The social network has just shared the results of an internal study that wanted to highlight the potential racial prejudices of its cropping algorithm.
Twitter’s cropping algorithm is not free from bias. At least that’s what the results of an internal study published by the platform itself seem to highlight. While on mobile in particular, the social network tends to abandon cropping in favor of a full-size display, the tool is still widely used, especially on computers. Concretely, it allows Twitter to automatically crop the preview of an image published on its platform (which is always accessible in full size when clicked).
Problem, many users had pointed to this feature, sometimes accusing it of having racial prejudice, with particular emphasis on white faces. To have the end of the story, Twitter had dispatched a team of experts last year to determine whether or not its algorithm had a problem with skin color. After several months of research, the results fell this week in a report of about twenty pages accessible (in English) here. In 4% of cases, the algorithm would tend to favor white people. A figure that rises to 7% when the subject is a white woman. If this difference is not huge, it has the merit of existing. In addition to sexist and racist prejudices, the social network has also pointed out a very particular passion of its algorithm: sports jerseys. In the majority of cases where the tool did not crop the image on the subject’s face, it was indeed to focus on the number on his jersey.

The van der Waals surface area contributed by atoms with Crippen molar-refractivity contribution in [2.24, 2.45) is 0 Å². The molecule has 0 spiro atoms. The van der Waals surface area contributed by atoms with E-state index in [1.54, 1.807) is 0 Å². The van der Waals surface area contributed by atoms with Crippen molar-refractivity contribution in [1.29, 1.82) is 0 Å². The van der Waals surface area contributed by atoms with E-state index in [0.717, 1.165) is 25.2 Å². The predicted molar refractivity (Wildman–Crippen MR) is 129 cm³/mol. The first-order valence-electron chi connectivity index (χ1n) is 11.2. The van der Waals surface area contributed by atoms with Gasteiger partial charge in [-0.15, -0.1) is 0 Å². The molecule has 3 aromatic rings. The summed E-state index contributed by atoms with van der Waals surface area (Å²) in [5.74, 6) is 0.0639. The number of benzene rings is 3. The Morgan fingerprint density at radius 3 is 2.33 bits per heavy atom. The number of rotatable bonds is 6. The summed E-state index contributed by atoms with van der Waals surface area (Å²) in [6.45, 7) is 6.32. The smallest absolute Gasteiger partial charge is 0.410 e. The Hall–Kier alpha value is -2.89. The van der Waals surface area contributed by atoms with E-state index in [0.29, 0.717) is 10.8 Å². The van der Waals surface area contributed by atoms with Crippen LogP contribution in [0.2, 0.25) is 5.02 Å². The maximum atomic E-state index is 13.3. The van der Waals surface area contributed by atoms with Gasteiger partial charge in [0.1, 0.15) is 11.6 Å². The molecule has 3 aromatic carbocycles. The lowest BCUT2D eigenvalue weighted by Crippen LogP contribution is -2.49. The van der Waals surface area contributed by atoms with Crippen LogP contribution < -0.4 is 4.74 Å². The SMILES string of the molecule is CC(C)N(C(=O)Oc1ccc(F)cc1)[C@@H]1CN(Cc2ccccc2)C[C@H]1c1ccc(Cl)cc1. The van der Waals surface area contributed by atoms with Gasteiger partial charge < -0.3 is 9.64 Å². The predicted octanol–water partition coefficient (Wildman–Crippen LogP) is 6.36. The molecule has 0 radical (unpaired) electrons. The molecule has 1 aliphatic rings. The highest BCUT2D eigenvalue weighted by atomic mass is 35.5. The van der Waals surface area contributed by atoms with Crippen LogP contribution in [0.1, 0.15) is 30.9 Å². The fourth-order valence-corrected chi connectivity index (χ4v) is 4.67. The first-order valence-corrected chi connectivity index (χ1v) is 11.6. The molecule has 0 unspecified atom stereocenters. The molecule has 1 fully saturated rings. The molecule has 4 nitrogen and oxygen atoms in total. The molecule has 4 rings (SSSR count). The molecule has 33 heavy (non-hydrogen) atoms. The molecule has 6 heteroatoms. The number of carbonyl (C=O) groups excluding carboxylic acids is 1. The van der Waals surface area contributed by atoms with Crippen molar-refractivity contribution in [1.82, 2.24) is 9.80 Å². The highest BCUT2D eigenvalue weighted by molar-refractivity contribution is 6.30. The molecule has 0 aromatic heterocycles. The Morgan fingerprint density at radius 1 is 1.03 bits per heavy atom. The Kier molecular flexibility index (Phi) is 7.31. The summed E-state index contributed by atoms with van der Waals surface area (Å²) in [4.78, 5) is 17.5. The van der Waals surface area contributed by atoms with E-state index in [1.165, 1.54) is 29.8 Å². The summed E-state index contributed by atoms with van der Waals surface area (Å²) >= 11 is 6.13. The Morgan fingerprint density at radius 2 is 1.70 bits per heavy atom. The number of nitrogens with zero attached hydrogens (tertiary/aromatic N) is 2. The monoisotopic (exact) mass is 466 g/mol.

For its part, Twitter admitted that its algorithm did not allow not enough control over users of the platform. The social network should therefore redouble its attention in the future, in particular by offering more freedoms to Internet users.